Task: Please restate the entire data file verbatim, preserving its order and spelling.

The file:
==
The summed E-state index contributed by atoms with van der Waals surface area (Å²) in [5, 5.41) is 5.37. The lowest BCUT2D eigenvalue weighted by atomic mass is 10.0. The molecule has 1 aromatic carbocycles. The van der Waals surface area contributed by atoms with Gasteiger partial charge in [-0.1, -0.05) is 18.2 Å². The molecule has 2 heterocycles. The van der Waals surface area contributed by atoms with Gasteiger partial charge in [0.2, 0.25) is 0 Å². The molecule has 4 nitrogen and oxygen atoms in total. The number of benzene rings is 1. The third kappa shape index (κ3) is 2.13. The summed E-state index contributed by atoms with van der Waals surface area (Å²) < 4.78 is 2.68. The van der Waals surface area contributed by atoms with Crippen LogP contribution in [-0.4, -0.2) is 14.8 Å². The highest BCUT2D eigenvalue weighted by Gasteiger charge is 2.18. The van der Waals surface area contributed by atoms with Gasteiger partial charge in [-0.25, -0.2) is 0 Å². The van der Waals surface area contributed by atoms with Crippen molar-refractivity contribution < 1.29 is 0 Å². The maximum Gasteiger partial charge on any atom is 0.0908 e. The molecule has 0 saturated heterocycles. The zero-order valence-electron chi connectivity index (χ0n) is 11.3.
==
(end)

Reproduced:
The summed E-state index contributed by atoms with van der Waals surface area (Å²) in [5, 5.41) is 5.37. The lowest BCUT2D eigenvalue weighted by atomic mass is 10.0. The molecule has 1 aromatic carbocycles. The van der Waals surface area contributed by atoms with Gasteiger partial charge in [-0.1, -0.05) is 18.2 Å². The molecule has 2 heterocycles. The van der Waals surface area contributed by atoms with Gasteiger partial charge in [0.2, 0.25) is 0 Å². The molecule has 4 nitrogen and oxygen atoms in total. The number of benzene rings is 1. The third kappa shape index (κ3) is 2.13. The summed E-state index contributed by atoms with van der Waals surface area (Å²) < 4.78 is 2.68. The van der Waals surface area contributed by atoms with Crippen LogP contribution in [-0.4, -0.2) is 14.8 Å². The highest BCUT2D eigenvalue weighted by Gasteiger charge is 2.18. The van der Waals surface area contributed by atoms with Gasteiger partial charge in [-0.25, -0.2) is 0 Å². The van der Waals surface area contributed by atoms with Crippen molar-refractivity contribution < 1.29 is 0 Å². The maximum Gasteiger partial charge on any atom is 0.0908 e. The molecule has 0 saturated heterocycles. The zero-order valence-electron chi connectivity index (χ0n) is 11.3.